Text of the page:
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Oral Surgeon Works to Help Curb the Opioid Epidemic

Dale Misiek, DMD, grew up planning to follow in his father's footsteps and become an engineer. His father had other plans.
Ed Rabinowitz
PUBLISHED: Wednesday, July 13, 2016
When Dale Misiek, DMD, was in high school his father, an engineer for Southern New England Telephone, frequently helped him obtain part-time jobs working with the utility’s line crews. At the end of the day, his father would pick him up and they’d drive home together.
 
During the summer prior to entering college, Misiek’s father asked if he’d given much though to what he wanted as a career. Misiek wanted to follow in his father’s footsteps and enter engineering. His father had other ideas.
 
“Have you ever thought of going into dentistry?” Misiek recalls him asking. And he backed up the question noting that their family dentist had his own office, owned his own business, enjoyed his work and lifestyle. “That kind of put the bug in my ear.”
 
And it’s a good thing it did. Today Misiek is a nationally known oral surgeon at the Carolinas Center for Oral and Facial Surgery in Charlotte, NC. His efforts on behalf of his patients and the underserved are second to none.
 
Opening Eyes
 
Misiek went straight from residency into private practice. And while he loved the patient interaction, he and his colleague didn’t see eye to eye from a business standpoint. So when he was offered the program director position for the Advanced Education Program in Oral and Maxillofacial Surgery at his Louisiana State University alma mater, he seized the opportunity.
 
“I hadn’t thought a lot about academics,” Misiek admits. “But once I took the job, it kind of opened my eyes to other things.”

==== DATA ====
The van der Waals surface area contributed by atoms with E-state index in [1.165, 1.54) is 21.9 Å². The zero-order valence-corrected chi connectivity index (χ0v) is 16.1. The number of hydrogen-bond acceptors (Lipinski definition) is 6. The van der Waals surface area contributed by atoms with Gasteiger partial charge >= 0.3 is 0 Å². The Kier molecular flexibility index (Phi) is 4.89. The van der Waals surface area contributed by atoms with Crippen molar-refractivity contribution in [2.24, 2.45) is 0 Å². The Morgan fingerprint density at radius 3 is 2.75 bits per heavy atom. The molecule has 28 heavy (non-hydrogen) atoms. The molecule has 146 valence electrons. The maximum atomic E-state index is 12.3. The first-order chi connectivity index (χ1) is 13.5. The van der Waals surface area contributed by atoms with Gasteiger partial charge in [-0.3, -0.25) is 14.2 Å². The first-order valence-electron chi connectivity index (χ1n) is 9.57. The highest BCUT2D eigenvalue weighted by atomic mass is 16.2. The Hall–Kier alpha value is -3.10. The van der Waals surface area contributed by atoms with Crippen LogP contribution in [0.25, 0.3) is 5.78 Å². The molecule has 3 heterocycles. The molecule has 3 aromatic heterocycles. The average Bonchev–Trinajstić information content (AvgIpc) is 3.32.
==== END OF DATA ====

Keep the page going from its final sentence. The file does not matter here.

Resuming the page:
What he saw was the large number of people in his community who had no access to care, and it hit home.
 
“I’ve been very fortunate to be in a specialty where I get remunerated very nicely,” he explains. “And I feel like, my gosh, I can’t be totally selfish. I need to give back, because there are so many people who, through no fault of their own, don’t have access to care. And I want to be able to provide them with something to meet some of their needs. Maybe not all of their wants, but certainly some of their needs.”
 
Misiek serves as a member of the board of directors of several oral and maxillofacial surgery organizations that provide charitable and educational opportunities locally, regionally and nationally. He also regularly volunteers at the Men’s Shelter in downtown Charlotte.
 
“When I go to the Men’s Shelter in Charlotte, the people there are so grateful for just having the opportunity to come to some place where they can have their needs met,” Misiek says. “I treat them all like I treat my private patients. They’re good people; people trying to straighten out their lives. And anything I can do to help them be more productive in society will give me a lot of personal satisfaction.”
 
Combating an Epidemic
 
Misiek is also leading an effort to educate the public and combat the opioid epidemic that is affecting North Carolina and the nation as a whole.